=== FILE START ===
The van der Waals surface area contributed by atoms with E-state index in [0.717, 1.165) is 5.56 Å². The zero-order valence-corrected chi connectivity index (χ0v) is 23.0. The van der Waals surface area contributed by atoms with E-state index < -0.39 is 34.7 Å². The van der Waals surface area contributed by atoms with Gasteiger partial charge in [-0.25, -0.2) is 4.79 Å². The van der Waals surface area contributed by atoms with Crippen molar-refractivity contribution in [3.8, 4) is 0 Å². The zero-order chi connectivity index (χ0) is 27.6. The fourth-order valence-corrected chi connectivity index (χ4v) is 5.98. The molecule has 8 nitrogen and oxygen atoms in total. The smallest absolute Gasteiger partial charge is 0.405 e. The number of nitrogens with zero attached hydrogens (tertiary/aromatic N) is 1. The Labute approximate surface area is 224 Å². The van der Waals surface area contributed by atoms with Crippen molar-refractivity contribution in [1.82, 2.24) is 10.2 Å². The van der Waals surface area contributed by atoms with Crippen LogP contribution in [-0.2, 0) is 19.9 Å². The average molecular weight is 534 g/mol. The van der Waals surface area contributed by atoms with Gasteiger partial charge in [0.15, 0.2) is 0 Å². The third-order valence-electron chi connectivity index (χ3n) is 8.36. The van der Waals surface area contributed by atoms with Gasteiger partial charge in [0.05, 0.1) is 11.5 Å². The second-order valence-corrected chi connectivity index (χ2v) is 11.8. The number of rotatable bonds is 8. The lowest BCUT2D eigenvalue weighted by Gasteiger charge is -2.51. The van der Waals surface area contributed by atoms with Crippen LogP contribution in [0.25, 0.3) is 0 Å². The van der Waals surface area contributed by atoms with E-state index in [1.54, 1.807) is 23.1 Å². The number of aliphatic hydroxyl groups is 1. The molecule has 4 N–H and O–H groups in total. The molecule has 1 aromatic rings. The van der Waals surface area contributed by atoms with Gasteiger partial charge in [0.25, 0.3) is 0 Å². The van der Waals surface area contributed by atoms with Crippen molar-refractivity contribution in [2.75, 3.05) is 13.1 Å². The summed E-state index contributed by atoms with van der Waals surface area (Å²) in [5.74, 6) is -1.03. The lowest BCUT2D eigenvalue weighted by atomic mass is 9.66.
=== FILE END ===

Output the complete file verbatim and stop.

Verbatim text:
The van der Waals surface area contributed by atoms with E-state index in [0.717, 1.165) is 5.56 Å². The zero-order valence-corrected chi connectivity index (χ0v) is 23.0. The van der Waals surface area contributed by atoms with E-state index < -0.39 is 34.7 Å². The van der Waals surface area contributed by atoms with Gasteiger partial charge in [-0.25, -0.2) is 4.79 Å². The van der Waals surface area contributed by atoms with Crippen molar-refractivity contribution in [3.8, 4) is 0 Å². The zero-order chi connectivity index (χ0) is 27.6. The fourth-order valence-corrected chi connectivity index (χ4v) is 5.98. The molecule has 8 nitrogen and oxygen atoms in total. The smallest absolute Gasteiger partial charge is 0.405 e. The number of nitrogens with zero attached hydrogens (tertiary/aromatic N) is 1. The Labute approximate surface area is 224 Å². The van der Waals surface area contributed by atoms with Crippen molar-refractivity contribution in [1.82, 2.24) is 10.2 Å². The van der Waals surface area contributed by atoms with Crippen LogP contribution in [-0.2, 0) is 19.9 Å². The average molecular weight is 534 g/mol. The van der Waals surface area contributed by atoms with Gasteiger partial charge in [0.15, 0.2) is 0 Å². The third-order valence-electron chi connectivity index (χ3n) is 8.36. The van der Waals surface area contributed by atoms with Gasteiger partial charge in [0.05, 0.1) is 11.5 Å². The second-order valence-corrected chi connectivity index (χ2v) is 11.8. The number of rotatable bonds is 8. The lowest BCUT2D eigenvalue weighted by Gasteiger charge is -2.51. The van der Waals surface area contributed by atoms with Crippen LogP contribution in [0.25, 0.3) is 0 Å². The van der Waals surface area contributed by atoms with E-state index in [1.54, 1.807) is 23.1 Å². The number of aliphatic hydroxyl groups is 1. The molecule has 4 N–H and O–H groups in total. The molecule has 1 aromatic rings. The van der Waals surface area contributed by atoms with Gasteiger partial charge in [0.25, 0.3) is 0 Å². The van der Waals surface area contributed by atoms with Crippen molar-refractivity contribution in [2.75, 3.05) is 13.1 Å². The summed E-state index contributed by atoms with van der Waals surface area (Å²) in [5.74, 6) is -1.03. The lowest BCUT2D eigenvalue weighted by atomic mass is 9.66.